A common response to all this privacy talk is: But is it really a big deal if an app gets hold of my workouts, diet, or other day-to-day body biz? I’ve got nothing to hide. Fair! The short answer is, you’re right in that you don’t need to lose sleep nightly over this—but knowledge is power, Fowler says. Understanding the best- and worst-case scenarios as far as health data mining goes ultimately empowers and motivates you to take the steps you can to protect your info. It’s difficult to see an abstracted data point—or even thousands of them—as a potential source of harm. But “the more data that’s collected, and the more intimate it is, the more risks it creates,” says Fox Cahn.
Consider cybercriminals. About a quarter of the time, health apps pass around data in an unencrypted form (in nontech speak, it’s not locked up), according to the BMJ study—which means it can easily be subject to hacking.
In a test of 30 apps used to connect patients with health-care providers, a hacker successfully broke into all of them and was able to access immensely personal information like test results, medication prescriptions, and even data of family members, per a separate study conducted last year. In 2018, 150 million MyFitnessPal users’ email addresses, usernames, and passwords were stolen in a massive data breach. A year later, they were reportedly up for sale on the dark web. (Hot tip: You can find out if your email or phone’s been swept up in a data breach at the website haveibeenpwned.com.)
Alright, noted. So, should you delete your period-tracking app?
Downloads that fall into the reproductive health category are arguably at the eye of the storm of this convo. “People have been criminalized for their pregnancy outcomes for ages,” says Kat Green, managing director of Abortion Access Front. Looking to the future, it’s not absurd to expect that people could be thrown into jail for incorrect data as well as miscarriages and pregnancy complications, says Eva Galperin, director of cybersecurity for the Electronic Frontier Foundation (EFF), as it’s happened before. (In 2015, Purvi Patel was convicted of killing a fetus in Indiana, partly due to text messages about seeking a medication abortion. A judge eventually released her, but the precedent is there.)
Yet despite the frenzy over whether you must erase that tracker, the short answer is “probably not,” says Galperin. “Period-tracking apps are a risk, and they do collect data about your health, which could potentially be used against you, but they are not the immediate risk in a post-Roe world; people who are prosecuted are usually turned in by their doctor, a nurse, or someone they trust.”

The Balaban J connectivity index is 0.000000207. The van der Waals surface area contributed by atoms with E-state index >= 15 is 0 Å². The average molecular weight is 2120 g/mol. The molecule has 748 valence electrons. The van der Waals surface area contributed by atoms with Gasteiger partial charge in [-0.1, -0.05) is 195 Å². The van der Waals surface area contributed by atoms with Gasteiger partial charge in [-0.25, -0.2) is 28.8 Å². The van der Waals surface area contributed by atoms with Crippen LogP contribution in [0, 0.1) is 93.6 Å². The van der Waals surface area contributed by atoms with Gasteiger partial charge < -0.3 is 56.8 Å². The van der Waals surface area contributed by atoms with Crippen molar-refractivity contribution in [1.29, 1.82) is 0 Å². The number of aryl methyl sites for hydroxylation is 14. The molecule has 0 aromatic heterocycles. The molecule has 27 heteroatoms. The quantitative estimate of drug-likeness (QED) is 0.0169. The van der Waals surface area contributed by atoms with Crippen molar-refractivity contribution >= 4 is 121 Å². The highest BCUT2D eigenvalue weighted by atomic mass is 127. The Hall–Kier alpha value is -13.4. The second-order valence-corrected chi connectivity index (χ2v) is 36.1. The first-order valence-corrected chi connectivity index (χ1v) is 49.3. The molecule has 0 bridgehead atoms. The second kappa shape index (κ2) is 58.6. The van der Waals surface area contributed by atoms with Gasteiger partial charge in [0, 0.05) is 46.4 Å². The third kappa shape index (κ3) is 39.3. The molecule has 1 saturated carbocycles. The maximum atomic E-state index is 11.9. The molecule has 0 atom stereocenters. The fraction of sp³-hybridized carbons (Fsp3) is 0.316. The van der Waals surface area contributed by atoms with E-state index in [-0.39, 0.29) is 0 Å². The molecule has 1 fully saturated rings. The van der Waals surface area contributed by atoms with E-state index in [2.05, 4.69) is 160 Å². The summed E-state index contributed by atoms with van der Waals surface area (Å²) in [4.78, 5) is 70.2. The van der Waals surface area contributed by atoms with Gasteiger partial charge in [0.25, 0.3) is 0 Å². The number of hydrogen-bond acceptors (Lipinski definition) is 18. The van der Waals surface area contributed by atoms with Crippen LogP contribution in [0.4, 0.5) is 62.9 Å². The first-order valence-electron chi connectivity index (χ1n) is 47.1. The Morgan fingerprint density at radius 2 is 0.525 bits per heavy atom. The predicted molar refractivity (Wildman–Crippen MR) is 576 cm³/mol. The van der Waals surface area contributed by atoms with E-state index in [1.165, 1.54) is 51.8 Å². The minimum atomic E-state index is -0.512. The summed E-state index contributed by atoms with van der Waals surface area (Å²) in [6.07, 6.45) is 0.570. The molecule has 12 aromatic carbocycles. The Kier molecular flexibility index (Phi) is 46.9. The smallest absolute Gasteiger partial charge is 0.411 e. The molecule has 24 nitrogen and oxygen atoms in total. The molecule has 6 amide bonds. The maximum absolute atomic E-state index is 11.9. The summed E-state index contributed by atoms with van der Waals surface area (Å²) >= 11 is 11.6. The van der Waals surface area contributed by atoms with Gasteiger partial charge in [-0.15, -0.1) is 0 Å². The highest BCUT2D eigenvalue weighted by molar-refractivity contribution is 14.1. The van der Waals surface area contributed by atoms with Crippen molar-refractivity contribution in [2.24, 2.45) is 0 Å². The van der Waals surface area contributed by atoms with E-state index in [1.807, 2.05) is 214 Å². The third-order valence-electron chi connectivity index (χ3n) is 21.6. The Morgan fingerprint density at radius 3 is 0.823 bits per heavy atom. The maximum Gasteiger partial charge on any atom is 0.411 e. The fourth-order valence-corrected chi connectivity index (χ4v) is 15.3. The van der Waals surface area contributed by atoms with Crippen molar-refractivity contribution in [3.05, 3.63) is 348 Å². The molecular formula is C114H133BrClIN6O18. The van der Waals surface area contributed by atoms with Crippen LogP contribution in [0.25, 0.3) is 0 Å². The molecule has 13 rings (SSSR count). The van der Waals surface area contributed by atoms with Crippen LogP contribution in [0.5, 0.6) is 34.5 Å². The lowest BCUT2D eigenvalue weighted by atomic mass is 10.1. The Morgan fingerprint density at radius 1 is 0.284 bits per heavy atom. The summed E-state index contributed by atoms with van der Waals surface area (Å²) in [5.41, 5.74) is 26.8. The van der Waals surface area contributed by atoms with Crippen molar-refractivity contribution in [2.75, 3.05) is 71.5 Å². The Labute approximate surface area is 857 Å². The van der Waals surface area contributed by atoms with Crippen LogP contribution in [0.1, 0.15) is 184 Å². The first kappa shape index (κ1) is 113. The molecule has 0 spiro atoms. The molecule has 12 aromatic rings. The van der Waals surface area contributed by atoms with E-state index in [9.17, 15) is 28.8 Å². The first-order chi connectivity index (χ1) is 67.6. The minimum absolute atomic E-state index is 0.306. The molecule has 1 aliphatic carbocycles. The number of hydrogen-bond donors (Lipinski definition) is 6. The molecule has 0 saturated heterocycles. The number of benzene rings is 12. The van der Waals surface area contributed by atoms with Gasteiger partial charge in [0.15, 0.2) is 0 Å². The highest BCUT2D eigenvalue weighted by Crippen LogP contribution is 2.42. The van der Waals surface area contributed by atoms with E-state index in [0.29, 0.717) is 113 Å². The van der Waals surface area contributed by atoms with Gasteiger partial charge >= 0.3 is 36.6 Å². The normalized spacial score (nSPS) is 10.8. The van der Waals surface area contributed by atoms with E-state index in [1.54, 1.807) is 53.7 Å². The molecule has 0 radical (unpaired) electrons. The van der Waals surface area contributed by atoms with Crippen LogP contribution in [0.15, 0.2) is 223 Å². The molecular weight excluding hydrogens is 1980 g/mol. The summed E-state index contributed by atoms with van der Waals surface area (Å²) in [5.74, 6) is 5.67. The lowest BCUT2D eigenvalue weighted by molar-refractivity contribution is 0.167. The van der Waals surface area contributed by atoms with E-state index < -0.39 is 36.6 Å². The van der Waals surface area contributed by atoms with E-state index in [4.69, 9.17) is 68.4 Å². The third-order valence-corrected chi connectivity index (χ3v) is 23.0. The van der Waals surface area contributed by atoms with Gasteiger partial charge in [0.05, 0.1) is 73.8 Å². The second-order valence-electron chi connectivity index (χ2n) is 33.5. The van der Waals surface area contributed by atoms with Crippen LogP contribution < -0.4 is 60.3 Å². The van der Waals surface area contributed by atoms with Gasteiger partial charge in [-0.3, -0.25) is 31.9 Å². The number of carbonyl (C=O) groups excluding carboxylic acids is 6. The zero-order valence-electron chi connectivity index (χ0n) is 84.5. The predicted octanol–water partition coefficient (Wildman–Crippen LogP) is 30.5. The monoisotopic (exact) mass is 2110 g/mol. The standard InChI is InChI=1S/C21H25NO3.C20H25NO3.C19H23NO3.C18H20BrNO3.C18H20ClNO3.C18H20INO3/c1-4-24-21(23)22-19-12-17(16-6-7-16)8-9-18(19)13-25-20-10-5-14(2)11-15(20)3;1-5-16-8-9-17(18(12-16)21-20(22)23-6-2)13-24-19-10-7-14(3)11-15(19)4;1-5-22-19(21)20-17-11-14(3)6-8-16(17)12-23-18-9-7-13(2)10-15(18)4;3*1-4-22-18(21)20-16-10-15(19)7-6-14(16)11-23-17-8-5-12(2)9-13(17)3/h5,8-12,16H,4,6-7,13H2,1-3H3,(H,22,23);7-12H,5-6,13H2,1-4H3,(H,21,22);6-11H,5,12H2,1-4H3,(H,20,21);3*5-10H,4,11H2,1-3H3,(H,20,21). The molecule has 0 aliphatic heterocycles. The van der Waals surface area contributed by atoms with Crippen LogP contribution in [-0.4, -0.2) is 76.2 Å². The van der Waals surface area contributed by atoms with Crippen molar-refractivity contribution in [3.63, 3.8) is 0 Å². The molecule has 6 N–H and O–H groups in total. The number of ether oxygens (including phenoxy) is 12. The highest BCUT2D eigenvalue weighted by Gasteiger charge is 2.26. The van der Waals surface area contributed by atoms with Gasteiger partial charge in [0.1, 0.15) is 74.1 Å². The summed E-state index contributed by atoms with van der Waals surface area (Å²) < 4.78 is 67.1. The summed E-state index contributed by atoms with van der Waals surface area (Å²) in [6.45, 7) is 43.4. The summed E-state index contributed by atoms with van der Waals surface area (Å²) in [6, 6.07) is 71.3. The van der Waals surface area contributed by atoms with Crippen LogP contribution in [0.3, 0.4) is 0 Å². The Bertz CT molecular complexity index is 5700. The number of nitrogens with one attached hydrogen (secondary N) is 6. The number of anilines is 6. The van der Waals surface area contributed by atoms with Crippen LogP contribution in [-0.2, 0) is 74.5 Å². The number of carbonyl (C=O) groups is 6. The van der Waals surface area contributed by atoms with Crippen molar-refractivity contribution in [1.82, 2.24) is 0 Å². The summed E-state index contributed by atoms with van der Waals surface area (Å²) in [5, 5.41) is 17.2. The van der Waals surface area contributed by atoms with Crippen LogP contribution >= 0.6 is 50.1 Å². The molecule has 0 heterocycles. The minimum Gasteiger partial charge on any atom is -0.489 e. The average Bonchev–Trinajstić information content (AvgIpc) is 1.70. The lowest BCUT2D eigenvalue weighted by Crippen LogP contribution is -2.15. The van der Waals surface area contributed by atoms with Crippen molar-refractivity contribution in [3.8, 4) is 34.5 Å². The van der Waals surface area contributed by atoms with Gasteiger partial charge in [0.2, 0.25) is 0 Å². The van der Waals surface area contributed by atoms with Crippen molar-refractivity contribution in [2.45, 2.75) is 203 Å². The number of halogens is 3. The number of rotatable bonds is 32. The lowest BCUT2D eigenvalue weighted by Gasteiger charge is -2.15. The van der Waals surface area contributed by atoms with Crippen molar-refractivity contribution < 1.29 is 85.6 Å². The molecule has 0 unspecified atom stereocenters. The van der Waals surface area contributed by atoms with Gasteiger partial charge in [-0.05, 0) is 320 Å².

Your decision here ultimately depends on where you live, what the laws against abortion are like in your area, and how threatened (or not) they make you feel. In a high-risk situation, the safest option may be to track your cycle offline, says Fox Cahn, like with pen and paper. Next-best option? A more protective app.
A few period-tracking apps that check these boxes include Drip, Euki, and Periodical, according to Consumer Reports. Clue and Cycles, which are, like Drip, based in Europe, are also smart choices because they must abide by the stricter General Data Protection Regulation, guidelines that require them to be transparent about how they use your data, use it only with your consent, and agree to have it completely erased at your request.
Glitzy security features are also easy to misunderstand and could lead to false assumptions that you’re fully protected when you might not be. For example, the fine print may state that the company collects data and is subject to subpoena, but technically, everyone is subject to subpoena, so it’s not unique to any one app.
What This All Means For Your Privacy Now
As long as federal regulations remain lax and few states have comprehensive privacy laws, it’s on, well, you to push the market and elected representatives to do better. Privacy is critically important, Fowler reminds us. But you can help promote a culture that values personal security and insist that it’s time for us to take back control of our data, starting with your own digital life and relationships.
At the very least, it’s worth reflecting on how comfortable you are with our current state of privacy and how we, as a society, would like to move forward. “At the end of the day, these tools are so convenient and do make our lives better—I don’t want to diminish that,” says Fowler. “But recognizing that nothing is free and the trade-off has been our data is helpful.”
Are you comfortable continuing to give strangers intel about yourself and letting them do whatever they want with it—or do you want to draw a line? Put another way: A guy runs up to you on the street. He tries to take your smartwatch. It’s ultimately up to you if you let him.
DIGITAL DEFENSE PLAN
There's no single way to keep personal data 100 percent private. But these simple tips are a smart start to lock-and-key your private matters.
Do a social scrub. It never hurts to periodically purge your friends lists on social platforms of potentially phony followers, delete your browser history, upgrade your privacy settings, and let your friends know what your boundaries are for sharing info or photos online. This puts you in the know of who has eyes on your info.
Use encrypted services. Some messenger apps for texts, like Signal, have a feature that allows you to delete messages after sensitive conversations. Also, avoid sending delicate emails altogether (there’s no erasing those receipts), or at least opt for a higher-privacy platform like Proton.
Search thoughtfully. For sensitive Qs you’d rather not share with the rest of the world (perhaps, when researching reproductive health care), use a Tor browser, which isolates each website you go to so third-party trackers and ads can't follow you. (Download here.)
Sources: Kat Green, Eva Galperin, EFF